The impossible happened recently. At least we always thought it was near impossible as I’m sure most people would if faced with the task.

We decided to clean the garage out. Now this isn’t just straighten up the tools and get rid of a few odds and ends. No this was 40 some years worth of Mom saying, “Put this box out in the garage for now,” or Dad keeping old garden tools. Or my boxes of paperback books or my brother’s old tires from a car he got rid of a long time ago.

There were boxes below and boxes above. There were push sweepers, powered string trimmers, chairs and more chairs.

Upon opening the garage door we’d often think “We need to get this garage cleaned out” but then glancing around the task seemed so overwhelming that it was near impossible and so life would go on. But recently with the help of my brother, sister-in-law and nephew we were able to make a large dent in the project.

A dumpster was set in the driveway the day before we were to begin. Jim was very optimistic thinking that it would A. all fit in one dumpster and B. that we would accomplish the entire task in one day. He had forgotten one key fact – Dad is an excellent packer. He can stack stuff so that there is room for more, and more, and still more.

We filled the dumpster by lunchtime without any problem. Turning around and surveying the garage it was as if we’d been at a standstill. The upper storage area had not been touched and we’d already begun to pile up items for a second dumpster. But we were not discouraged. We looked at the upper portion of the garage and decided on a plan. We’d move everything from there to the main floor so that when we had the second dumpster delivered, we’d just have to move the boxes one last time.

The upper portion of the garage is just a storage area; no steps access this area that covers not quite half the garage. We would need a stepladder to reach it. My nephew was elected as the one to stand on the upper deck (him being the youngest and most limber) and my brother stood on the ladder. My sister-in-law and I waited below for items to be handed down to us. We’d then decide – dumpster pile or donation/sale pile.

We were moving along, with more than half the upper deck cleared when everything came to a standstill. My nephew who had been walking towards the next box he would hand to his dad, suddenly stepped back quickly and kept moving back. Then I hear him say, “That’s it. I’m done,” as he moves towards the ladder.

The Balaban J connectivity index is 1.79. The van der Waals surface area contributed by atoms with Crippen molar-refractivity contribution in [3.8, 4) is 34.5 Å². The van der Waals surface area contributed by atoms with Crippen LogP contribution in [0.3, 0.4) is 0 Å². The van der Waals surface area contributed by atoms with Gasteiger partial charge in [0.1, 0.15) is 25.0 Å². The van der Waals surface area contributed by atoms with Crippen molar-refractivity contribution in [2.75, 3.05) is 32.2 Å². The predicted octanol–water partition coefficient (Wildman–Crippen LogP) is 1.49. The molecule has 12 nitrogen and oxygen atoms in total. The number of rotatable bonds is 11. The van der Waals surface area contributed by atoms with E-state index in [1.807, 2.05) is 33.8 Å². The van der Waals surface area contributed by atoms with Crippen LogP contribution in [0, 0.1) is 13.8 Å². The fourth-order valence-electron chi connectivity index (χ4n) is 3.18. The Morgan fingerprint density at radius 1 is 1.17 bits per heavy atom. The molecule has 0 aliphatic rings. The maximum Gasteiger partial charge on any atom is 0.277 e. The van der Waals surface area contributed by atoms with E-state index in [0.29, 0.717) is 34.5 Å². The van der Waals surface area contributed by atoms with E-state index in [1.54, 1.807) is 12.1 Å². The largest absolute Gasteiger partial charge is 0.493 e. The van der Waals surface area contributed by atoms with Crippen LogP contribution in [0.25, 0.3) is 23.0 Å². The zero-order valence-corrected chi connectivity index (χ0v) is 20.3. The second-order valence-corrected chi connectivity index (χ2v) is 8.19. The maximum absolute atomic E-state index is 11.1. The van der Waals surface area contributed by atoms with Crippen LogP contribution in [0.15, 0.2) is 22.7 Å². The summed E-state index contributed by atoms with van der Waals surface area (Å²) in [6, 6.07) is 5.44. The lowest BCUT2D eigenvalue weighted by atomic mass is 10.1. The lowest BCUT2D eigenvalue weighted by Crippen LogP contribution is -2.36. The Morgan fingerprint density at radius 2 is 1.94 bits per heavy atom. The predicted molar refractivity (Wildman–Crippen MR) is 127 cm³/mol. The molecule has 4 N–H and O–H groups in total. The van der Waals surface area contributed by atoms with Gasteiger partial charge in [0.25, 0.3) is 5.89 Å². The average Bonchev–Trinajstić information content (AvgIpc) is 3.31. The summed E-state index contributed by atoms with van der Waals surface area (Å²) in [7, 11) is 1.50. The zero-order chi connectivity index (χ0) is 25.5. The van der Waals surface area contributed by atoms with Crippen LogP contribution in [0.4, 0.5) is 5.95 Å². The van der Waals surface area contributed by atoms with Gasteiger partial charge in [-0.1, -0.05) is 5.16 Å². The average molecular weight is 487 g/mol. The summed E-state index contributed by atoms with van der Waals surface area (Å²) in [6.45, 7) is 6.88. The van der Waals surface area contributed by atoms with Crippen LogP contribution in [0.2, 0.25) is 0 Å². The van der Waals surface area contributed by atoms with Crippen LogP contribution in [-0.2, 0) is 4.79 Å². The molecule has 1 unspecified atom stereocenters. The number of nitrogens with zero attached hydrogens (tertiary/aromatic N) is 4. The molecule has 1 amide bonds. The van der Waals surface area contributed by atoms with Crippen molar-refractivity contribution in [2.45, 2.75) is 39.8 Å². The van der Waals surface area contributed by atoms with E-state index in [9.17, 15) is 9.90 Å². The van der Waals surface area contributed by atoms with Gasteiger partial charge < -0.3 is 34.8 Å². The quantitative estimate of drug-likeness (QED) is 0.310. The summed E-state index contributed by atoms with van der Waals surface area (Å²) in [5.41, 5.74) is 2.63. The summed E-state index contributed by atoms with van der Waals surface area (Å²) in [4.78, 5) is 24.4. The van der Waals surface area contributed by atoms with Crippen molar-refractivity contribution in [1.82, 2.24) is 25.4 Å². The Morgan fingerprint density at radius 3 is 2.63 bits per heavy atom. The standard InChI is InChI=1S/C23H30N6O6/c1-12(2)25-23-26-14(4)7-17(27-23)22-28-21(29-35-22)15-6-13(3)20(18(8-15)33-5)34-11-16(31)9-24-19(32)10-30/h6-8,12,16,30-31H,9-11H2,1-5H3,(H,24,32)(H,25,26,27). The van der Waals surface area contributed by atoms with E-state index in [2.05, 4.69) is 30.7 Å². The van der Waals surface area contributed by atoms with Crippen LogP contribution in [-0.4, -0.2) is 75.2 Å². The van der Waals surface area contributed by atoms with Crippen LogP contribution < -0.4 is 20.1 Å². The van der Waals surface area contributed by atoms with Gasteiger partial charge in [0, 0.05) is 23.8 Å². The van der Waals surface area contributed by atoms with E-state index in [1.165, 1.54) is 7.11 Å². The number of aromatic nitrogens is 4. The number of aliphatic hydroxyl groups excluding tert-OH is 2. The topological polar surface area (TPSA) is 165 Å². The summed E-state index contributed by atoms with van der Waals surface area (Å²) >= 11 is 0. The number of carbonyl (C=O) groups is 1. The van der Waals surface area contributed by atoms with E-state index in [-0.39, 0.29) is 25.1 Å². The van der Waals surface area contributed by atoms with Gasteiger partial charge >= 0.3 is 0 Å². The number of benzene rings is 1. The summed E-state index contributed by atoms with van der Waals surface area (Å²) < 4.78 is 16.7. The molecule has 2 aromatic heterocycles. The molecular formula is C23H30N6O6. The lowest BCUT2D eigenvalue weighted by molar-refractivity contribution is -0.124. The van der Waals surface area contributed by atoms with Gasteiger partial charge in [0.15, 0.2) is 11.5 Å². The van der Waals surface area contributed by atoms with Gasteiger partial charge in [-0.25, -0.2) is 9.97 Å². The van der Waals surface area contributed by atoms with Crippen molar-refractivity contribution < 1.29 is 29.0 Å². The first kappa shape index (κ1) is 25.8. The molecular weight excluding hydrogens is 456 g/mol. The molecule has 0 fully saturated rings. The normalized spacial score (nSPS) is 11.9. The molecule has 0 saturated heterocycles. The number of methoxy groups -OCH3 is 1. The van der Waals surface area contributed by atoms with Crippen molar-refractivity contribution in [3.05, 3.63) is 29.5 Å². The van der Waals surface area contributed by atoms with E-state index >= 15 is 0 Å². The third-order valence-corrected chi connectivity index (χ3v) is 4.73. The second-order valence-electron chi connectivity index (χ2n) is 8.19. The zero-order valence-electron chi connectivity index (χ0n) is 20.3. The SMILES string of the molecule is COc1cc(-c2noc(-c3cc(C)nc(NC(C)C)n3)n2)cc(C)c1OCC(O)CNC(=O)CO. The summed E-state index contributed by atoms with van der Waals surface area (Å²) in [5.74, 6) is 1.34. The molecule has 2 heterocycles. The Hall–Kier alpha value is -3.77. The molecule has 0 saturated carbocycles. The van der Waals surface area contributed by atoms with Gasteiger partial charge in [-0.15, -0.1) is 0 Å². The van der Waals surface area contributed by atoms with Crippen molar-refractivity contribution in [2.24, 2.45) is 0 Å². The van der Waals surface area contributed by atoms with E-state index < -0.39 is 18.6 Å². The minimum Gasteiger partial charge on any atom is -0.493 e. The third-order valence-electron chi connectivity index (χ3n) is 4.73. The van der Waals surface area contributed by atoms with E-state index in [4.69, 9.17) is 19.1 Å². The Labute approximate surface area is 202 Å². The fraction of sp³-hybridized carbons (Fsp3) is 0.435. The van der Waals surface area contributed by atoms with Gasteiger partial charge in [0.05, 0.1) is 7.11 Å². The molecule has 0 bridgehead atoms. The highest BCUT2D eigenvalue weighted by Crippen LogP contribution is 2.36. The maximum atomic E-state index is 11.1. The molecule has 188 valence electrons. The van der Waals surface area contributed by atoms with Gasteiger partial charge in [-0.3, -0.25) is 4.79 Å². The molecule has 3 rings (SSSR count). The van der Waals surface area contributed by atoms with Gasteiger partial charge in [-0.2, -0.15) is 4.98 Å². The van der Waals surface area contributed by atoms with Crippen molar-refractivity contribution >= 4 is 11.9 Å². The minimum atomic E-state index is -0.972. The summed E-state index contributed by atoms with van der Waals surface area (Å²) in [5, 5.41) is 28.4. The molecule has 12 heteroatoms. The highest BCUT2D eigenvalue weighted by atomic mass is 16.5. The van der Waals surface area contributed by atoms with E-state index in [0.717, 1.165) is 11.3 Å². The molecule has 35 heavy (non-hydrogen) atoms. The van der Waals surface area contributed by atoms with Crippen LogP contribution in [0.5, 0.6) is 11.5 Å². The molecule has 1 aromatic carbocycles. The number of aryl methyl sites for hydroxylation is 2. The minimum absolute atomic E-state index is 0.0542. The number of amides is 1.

Something had jumped out of one of the cardboard boxes, as he was moving towards it. What was it?

Was it a mouse? we asked. No. Was it a bat? No.

So what was it? A squirrel.

“Was it a red squirrel or a gray squirrel?” I asked. It didn’t really matter but I was curious as we used to see red squirrels around the yard.

“I don’t know,” was the answer. “I just know it had a bushy tail.”

Yep, it was the deadly gray squirrel – the terror of garage cleaners everywhere. I’m assuming it was gray simply because the little red squirrels that once visited the back yard had fairly skimpy tails.

The squirrel, of course, was likely just as scared. We’d been in the garage since early morning moving stuff and talking so when things began moving on the upper floor I’m sure that poor squirrel likely was hoping to hide from whatever was causing all the comotion. But the comotion kept getting closer and closer so it was ready to run as soon as it realized something was approaching its home in the cardboard box.

After some good nature kidding, we resumed our work, this time with my brother on the upper floor and my nephew on the ladder. We were moving along when my nephew went to adjust a box to get a better grip on it before lowering it down to his mother and I. He slowly angled the side of the box toward himself and before he knew it he had two beady eyes looking at him. Well, that little mouse must have been just as startled as it clung for dear life to the outside of that box.

Everything happened so quickly. The mouse jumped on my nephew’s hand, which my nephew than shook and the mouse went airborne towards a corner on the main level of the garage. Where he went after that, we never knew.

To my nephew’s credit, he didn’t fall off the ladder nor did he drop the box. But he was quick to hand the box off to my sister-in-law and I and to climb down the ladder.

“Just give me 15... or 20 minutes,” he said, as he moved outside to stand in the driveway.

Several deep breaths, a few sips of water and 15 minutes later we were able to get back in gear and move the few remaining boxes from the upper level.

For Dad and I it was an impossible looking task that is nearly completed. We have a pile of items ready to fill the next dumpster. For my nephew it was likely a slightly traumatizing experience what with “deadly squirrels” and an “attacking mouse.”

I wonder if I can get him to help us clean out the basement or the attic? Hmm...I may have to bribe him with sugar cookies or maybe, pizza.

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